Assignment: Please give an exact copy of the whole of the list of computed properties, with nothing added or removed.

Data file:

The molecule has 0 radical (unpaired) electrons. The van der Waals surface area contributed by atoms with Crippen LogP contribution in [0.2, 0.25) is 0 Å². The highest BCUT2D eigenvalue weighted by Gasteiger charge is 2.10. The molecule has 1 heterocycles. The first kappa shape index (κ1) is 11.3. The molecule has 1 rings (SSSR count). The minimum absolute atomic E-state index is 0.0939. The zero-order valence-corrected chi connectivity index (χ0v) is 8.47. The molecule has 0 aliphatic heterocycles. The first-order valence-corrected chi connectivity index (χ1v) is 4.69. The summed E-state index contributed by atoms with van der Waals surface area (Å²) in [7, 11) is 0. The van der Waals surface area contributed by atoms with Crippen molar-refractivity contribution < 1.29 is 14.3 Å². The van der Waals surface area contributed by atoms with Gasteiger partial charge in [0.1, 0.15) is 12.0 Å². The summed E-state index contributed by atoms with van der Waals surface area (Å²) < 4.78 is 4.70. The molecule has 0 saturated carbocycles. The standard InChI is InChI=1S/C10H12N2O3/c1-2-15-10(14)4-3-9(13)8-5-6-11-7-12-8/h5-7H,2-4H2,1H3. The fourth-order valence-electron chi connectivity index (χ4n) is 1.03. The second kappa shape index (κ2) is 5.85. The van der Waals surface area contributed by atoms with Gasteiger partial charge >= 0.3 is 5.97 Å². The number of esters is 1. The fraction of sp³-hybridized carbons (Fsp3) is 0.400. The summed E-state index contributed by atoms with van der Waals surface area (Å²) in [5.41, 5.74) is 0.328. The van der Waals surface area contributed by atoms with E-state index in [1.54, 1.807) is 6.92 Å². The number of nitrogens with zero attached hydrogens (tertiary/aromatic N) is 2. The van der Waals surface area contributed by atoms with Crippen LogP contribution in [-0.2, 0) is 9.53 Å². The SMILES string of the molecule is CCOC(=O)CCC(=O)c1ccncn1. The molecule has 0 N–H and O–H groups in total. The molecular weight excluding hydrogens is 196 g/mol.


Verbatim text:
The molecule has 0 radical (unpaired) electrons. The van der Waals surface area contributed by atoms with Crippen LogP contribution in [0.2, 0.25) is 0 Å². The highest BCUT2D eigenvalue weighted by Gasteiger charge is 2.10. The molecule has 1 heterocycles. The first kappa shape index (κ1) is 11.3. The molecule has 1 rings (SSSR count). The minimum absolute atomic E-state index is 0.0939. The zero-order valence-corrected chi connectivity index (χ0v) is 8.47. The molecule has 0 aliphatic heterocycles. The first-order valence-corrected chi connectivity index (χ1v) is 4.69. The summed E-state index contributed by atoms with van der Waals surface area (Å²) in [7, 11) is 0. The van der Waals surface area contributed by atoms with Crippen molar-refractivity contribution < 1.29 is 14.3 Å². The van der Waals surface area contributed by atoms with Gasteiger partial charge in [0.1, 0.15) is 12.0 Å². The summed E-state index contributed by atoms with van der Waals surface area (Å²) < 4.78 is 4.70. The molecule has 0 saturated carbocycles. The standard InChI is InChI=1S/C10H12N2O3/c1-2-15-10(14)4-3-9(13)8-5-6-11-7-12-8/h5-7H,2-4H2,1H3. The fourth-order valence-electron chi connectivity index (χ4n) is 1.03. The second kappa shape index (κ2) is 5.85. The van der Waals surface area contributed by atoms with Gasteiger partial charge >= 0.3 is 5.97 Å². The number of esters is 1. The fraction of sp³-hybridized carbons (Fsp3) is 0.400. The summed E-state index contributed by atoms with van der Waals surface area (Å²) in [5.41, 5.74) is 0.328. The van der Waals surface area contributed by atoms with E-state index in [1.54, 1.807) is 6.92 Å². The number of nitrogens with zero attached hydrogens (tertiary/aromatic N) is 2. The van der Waals surface area contributed by atoms with Crippen LogP contribution in [-0.2, 0) is 9.53 Å². The SMILES string of the molecule is CCOC(=O)CCC(=O)c1ccncn1. The molecule has 0 N–H and O–H groups in total. The molecular weight excluding hydrogens is 196 g/mol.